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Health professionals representing 46.3M health professionals from 135 countries around the world published an Open Letter to COP 28 President Sultan Ahmed Al-Jaber & all national leaders demanding that “countries commit to an accelerated, just and equitable phase-out of fossil fuels as the decisive path to health for all” in order to safeguard people’s health. 

The open letter unites a diverse range of medical professionals including doctors, nurses, researchers, practitioners and health advocates, and is signed by some of the largest health networks in the world, including World Medical Association, World Federation of Public Health Association and International Council of Nurses. 

Wherever they are based in the world, the health community is seeing a sharp increase in respiratory problems and related diseases as a result of air pollution and fossil fuel production. To protect people’s health, the signatories emphasise that:

  • A full and rapid phase-out of fossil fuels is the most significant way to address health impacts of climate change
  • An energy transition must be just and equitable for all
  • The letter stresses that Carbon Capture and Storage must not distract from the imperative of eliminating fossil fuels.

Without ambitious climate action, healthcare systems and workers will bear insurmountable burdens, undermining prospects for a safe, fair, and just future in the face of climate change.

Here at the GCHA, we call on our community around the world to join us in making our voices heard ahead of COP28.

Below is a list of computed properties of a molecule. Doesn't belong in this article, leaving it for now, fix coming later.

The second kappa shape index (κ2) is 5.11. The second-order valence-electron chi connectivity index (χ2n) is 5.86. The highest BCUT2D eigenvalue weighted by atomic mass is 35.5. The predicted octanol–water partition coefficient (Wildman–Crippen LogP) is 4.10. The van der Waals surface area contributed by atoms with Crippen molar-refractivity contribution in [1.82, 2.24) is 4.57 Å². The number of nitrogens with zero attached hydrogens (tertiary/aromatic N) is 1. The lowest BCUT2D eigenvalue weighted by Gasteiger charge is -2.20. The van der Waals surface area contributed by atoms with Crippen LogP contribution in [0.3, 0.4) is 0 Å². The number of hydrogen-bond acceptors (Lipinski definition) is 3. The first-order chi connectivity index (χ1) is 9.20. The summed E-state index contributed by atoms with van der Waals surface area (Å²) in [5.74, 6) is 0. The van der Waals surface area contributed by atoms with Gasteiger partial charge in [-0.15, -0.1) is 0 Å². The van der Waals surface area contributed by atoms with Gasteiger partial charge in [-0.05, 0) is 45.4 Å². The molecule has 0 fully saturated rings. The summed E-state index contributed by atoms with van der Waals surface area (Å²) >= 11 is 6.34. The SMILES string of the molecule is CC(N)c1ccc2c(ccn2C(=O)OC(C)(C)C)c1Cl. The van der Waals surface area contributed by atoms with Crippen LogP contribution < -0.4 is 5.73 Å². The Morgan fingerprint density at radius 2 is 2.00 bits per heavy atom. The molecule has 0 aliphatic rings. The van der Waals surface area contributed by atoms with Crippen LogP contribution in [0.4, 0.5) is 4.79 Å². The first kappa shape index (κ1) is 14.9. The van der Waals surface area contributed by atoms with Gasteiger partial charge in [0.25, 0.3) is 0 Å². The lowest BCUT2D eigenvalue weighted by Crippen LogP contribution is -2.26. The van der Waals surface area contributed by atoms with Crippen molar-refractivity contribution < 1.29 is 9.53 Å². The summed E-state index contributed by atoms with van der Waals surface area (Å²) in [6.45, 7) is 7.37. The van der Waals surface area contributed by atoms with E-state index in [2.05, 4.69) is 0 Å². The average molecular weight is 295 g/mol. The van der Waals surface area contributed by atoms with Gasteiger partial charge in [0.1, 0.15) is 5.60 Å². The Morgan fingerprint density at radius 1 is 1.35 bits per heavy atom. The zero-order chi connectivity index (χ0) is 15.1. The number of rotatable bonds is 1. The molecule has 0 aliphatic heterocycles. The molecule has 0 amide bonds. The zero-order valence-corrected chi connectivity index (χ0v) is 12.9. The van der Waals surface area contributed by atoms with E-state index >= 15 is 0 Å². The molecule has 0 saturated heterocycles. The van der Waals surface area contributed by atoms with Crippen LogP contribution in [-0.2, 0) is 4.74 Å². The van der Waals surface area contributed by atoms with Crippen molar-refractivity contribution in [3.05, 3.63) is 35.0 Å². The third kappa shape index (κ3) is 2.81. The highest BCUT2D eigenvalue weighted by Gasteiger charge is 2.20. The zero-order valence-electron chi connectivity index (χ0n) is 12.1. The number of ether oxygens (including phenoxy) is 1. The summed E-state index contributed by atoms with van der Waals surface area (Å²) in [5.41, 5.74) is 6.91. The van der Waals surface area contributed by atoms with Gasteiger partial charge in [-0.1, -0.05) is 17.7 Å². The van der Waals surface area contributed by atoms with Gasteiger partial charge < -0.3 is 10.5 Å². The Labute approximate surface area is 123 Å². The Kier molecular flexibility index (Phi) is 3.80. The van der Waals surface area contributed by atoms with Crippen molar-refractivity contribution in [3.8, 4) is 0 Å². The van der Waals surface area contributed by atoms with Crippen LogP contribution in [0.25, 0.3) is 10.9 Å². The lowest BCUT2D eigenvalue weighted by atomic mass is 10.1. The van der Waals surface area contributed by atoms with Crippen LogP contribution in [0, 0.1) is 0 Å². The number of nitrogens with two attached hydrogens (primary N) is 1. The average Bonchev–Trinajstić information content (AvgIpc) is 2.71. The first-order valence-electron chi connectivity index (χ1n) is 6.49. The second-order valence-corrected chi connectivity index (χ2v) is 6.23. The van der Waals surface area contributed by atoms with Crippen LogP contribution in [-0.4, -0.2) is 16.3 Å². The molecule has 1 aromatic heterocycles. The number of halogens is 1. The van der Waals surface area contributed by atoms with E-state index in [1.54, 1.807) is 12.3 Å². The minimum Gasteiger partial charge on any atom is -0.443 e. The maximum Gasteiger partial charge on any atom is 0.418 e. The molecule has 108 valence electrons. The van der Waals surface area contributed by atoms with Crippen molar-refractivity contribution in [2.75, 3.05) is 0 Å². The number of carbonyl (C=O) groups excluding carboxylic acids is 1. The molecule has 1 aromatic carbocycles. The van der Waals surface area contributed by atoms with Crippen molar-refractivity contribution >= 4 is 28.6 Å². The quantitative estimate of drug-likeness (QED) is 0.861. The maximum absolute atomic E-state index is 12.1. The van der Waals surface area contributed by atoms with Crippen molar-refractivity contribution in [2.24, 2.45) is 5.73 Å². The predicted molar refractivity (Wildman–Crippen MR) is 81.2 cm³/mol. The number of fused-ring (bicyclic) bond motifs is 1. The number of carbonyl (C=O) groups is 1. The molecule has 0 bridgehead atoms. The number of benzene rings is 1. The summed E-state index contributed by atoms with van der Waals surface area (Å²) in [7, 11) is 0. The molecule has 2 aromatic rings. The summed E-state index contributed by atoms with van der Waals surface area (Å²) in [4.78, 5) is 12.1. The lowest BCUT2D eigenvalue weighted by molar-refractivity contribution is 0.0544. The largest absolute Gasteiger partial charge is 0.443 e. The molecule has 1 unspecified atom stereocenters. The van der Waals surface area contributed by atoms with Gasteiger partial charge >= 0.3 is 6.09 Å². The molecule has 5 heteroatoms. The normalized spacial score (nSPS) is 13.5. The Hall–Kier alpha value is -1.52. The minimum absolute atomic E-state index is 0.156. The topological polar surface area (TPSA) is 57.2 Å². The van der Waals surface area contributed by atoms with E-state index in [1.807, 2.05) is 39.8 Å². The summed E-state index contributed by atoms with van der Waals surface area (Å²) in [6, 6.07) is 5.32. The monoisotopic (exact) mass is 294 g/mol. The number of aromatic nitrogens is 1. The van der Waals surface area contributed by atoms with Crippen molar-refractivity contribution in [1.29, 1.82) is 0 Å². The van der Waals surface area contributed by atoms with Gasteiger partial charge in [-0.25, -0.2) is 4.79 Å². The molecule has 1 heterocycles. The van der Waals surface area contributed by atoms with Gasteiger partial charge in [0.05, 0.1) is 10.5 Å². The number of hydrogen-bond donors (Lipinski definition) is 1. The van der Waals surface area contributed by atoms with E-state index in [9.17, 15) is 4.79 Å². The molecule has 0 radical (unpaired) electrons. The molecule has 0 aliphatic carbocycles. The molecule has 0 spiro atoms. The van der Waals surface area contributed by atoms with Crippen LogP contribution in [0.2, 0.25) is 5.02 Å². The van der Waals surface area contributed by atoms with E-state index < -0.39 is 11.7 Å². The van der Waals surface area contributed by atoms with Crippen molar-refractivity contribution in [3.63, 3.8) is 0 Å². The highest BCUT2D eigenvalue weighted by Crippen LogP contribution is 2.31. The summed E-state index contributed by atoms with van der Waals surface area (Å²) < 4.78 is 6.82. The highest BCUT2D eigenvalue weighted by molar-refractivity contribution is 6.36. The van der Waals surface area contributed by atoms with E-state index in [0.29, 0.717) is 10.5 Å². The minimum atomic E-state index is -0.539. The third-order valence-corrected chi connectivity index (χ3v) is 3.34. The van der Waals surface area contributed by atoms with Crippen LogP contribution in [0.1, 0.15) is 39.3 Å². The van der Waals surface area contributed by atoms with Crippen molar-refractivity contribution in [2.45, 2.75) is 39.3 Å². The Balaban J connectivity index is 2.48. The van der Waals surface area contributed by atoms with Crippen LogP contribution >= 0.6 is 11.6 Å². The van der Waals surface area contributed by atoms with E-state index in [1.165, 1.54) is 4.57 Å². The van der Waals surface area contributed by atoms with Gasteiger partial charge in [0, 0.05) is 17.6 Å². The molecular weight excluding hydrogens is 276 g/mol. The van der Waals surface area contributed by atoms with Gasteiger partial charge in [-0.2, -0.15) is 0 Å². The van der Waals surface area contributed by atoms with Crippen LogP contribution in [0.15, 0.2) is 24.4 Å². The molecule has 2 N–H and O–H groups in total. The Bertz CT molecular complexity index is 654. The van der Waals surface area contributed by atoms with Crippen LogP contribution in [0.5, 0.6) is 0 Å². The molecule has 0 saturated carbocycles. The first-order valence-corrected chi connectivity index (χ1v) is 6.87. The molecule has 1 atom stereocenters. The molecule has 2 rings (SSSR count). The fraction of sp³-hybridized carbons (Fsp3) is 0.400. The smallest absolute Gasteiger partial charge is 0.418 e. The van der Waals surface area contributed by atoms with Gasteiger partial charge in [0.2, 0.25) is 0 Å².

As a health professional, you can add your name directly to the letter, or please do help us share this letter with your networks and decision makers. 



Download pdf of the letter here.  Press release here. 

Dr. Lujain Alqodmani, President, World Medical Association
“As representatives of the global medical community, we fully support this letter. We are already seeing the impacts of the climate crisis on our health – heat stress, malnutrition, anxiety, vector-borne diseases, respiratory illnesses due to dirty air to name a few. Extreme weather events have another far reaching impact- hospitals and healthcare centres that are meant to provide cure and relief are often first in the line of fire, with access and infrastructure getting hit. Our dangerous addiction to fossil fuels will only aggravate this further. This is why we think that a rapid transition to clean and equitable forms of energy is a win-win on all fronts.”

Prof. Luis Eugenio de Souza, President, World Federation for Public Health Associations
To protect public health from climate change, the health sector must become a leading voice for a rapid, just, and equitable transition away from fossil fuels and toward accessible, affordable, clean, renewable and healthy energy. If we cannot rapidly kick civilization’s fossil fuel addiction, many of our efforts at health development will be in vain.  The health sector cannot adapt its way out of the climate crisis.

Dr. Pam Cipriano, President, International Council of Nurses
“When disaster strikes, hospitals and health care centres are often at the forefront. They are also the epicenter of addressing the escalating and noxious effects of climate change that are robbing people of their health. We are seeing more people come into our health care centres, hospitals and clinics complaining of heat exhaustion, respiratory issues and allergies, second hand smoke exposure among other things. We firmly believe that COP28 is an opportunity to adopt unified solutions and take action to implement mitigation and adaptation policies that also protect our health. This means phasing out “dirty energy” like coal, oil and gas that have negative impacts on health and the environment and prioritising clean energy sources. We must invest in a healthy and climate-safe future–the time to act on this is now.”